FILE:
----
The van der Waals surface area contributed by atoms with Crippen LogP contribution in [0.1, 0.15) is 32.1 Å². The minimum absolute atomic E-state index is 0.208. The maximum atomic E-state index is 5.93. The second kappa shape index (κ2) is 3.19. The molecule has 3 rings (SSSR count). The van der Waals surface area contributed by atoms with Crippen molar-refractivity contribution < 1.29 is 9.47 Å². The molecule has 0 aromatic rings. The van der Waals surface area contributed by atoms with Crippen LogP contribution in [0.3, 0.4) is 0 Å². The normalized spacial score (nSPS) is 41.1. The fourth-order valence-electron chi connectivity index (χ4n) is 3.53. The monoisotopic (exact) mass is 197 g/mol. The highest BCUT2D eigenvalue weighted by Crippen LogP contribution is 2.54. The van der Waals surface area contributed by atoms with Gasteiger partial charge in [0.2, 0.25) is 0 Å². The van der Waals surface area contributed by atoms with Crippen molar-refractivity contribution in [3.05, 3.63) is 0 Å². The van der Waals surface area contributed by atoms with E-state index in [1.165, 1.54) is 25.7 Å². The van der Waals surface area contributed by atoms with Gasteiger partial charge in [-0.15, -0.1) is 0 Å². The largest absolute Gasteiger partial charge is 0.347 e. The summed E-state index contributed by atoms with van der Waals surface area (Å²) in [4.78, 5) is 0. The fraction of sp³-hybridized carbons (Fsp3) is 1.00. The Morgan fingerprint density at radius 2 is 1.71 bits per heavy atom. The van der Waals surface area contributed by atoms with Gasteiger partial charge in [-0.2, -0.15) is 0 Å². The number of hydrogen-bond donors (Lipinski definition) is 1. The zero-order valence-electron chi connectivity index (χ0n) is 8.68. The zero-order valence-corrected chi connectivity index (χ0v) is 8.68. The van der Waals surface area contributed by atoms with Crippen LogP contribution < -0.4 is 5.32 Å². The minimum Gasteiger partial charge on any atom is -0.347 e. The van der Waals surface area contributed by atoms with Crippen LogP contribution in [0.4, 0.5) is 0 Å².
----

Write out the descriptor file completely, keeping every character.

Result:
The van der Waals surface area contributed by atoms with Crippen LogP contribution in [0.1, 0.15) is 32.1 Å². The minimum absolute atomic E-state index is 0.208. The maximum atomic E-state index is 5.93. The second kappa shape index (κ2) is 3.19. The molecule has 3 rings (SSSR count). The van der Waals surface area contributed by atoms with Crippen molar-refractivity contribution < 1.29 is 9.47 Å². The molecule has 0 aromatic rings. The van der Waals surface area contributed by atoms with Crippen LogP contribution in [0.3, 0.4) is 0 Å². The normalized spacial score (nSPS) is 41.1. The fourth-order valence-electron chi connectivity index (χ4n) is 3.53. The monoisotopic (exact) mass is 197 g/mol. The highest BCUT2D eigenvalue weighted by Crippen LogP contribution is 2.54. The van der Waals surface area contributed by atoms with Gasteiger partial charge in [0.2, 0.25) is 0 Å². The van der Waals surface area contributed by atoms with Crippen molar-refractivity contribution in [3.05, 3.63) is 0 Å². The van der Waals surface area contributed by atoms with E-state index in [1.165, 1.54) is 25.7 Å². The van der Waals surface area contributed by atoms with Gasteiger partial charge in [-0.15, -0.1) is 0 Å². The largest absolute Gasteiger partial charge is 0.347 e. The summed E-state index contributed by atoms with van der Waals surface area (Å²) in [4.78, 5) is 0. The fraction of sp³-hybridized carbons (Fsp3) is 1.00. The Morgan fingerprint density at radius 2 is 1.71 bits per heavy atom. The van der Waals surface area contributed by atoms with Gasteiger partial charge in [-0.2, -0.15) is 0 Å². The number of hydrogen-bond donors (Lipinski definition) is 1. The zero-order valence-electron chi connectivity index (χ0n) is 8.68. The zero-order valence-corrected chi connectivity index (χ0v) is 8.68. The van der Waals surface area contributed by atoms with Crippen LogP contribution < -0.4 is 5.32 Å². The minimum Gasteiger partial charge on any atom is -0.347 e. The van der Waals surface area contributed by atoms with Crippen LogP contribution in [0.4, 0.5) is 0 Å².